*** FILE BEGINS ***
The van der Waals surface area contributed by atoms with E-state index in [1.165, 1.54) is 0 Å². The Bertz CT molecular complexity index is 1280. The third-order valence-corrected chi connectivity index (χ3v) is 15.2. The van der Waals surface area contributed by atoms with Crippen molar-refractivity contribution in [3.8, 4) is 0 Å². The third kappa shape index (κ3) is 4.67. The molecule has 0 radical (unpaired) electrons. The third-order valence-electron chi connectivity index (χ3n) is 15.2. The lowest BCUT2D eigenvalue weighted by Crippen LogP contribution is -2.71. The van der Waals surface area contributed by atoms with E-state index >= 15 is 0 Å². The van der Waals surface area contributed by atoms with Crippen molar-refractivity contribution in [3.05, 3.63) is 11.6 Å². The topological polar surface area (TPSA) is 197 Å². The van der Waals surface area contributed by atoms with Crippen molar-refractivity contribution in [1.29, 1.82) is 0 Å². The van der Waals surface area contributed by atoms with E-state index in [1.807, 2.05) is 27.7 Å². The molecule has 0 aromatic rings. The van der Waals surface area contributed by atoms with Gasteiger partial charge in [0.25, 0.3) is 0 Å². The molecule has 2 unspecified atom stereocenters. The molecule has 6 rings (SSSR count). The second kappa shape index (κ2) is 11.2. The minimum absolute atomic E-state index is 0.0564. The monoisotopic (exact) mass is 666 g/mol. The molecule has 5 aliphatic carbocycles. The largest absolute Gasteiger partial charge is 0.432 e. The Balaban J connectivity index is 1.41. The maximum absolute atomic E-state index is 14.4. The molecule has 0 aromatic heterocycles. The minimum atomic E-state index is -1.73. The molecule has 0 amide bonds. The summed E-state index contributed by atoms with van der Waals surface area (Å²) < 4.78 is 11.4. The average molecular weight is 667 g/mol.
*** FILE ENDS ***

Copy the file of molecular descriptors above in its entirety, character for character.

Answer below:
The van der Waals surface area contributed by atoms with E-state index in [1.165, 1.54) is 0 Å². The Bertz CT molecular complexity index is 1280. The third-order valence-corrected chi connectivity index (χ3v) is 15.2. The van der Waals surface area contributed by atoms with Crippen molar-refractivity contribution in [3.8, 4) is 0 Å². The third kappa shape index (κ3) is 4.67. The molecule has 0 radical (unpaired) electrons. The third-order valence-electron chi connectivity index (χ3n) is 15.2. The lowest BCUT2D eigenvalue weighted by Crippen LogP contribution is -2.71. The van der Waals surface area contributed by atoms with E-state index >= 15 is 0 Å². The van der Waals surface area contributed by atoms with Crippen molar-refractivity contribution in [3.05, 3.63) is 11.6 Å². The topological polar surface area (TPSA) is 197 Å². The van der Waals surface area contributed by atoms with Crippen molar-refractivity contribution in [1.29, 1.82) is 0 Å². The van der Waals surface area contributed by atoms with E-state index in [1.807, 2.05) is 27.7 Å². The molecule has 0 aromatic rings. The van der Waals surface area contributed by atoms with Gasteiger partial charge in [0.25, 0.3) is 0 Å². The molecule has 2 unspecified atom stereocenters. The molecule has 6 rings (SSSR count). The second kappa shape index (κ2) is 11.2. The minimum absolute atomic E-state index is 0.0564. The monoisotopic (exact) mass is 666 g/mol. The molecule has 5 aliphatic carbocycles. The largest absolute Gasteiger partial charge is 0.432 e. The Balaban J connectivity index is 1.41. The maximum absolute atomic E-state index is 14.4. The molecule has 0 aromatic heterocycles. The minimum atomic E-state index is -1.73. The molecule has 0 amide bonds. The summed E-state index contributed by atoms with van der Waals surface area (Å²) < 4.78 is 11.4. The average molecular weight is 667 g/mol.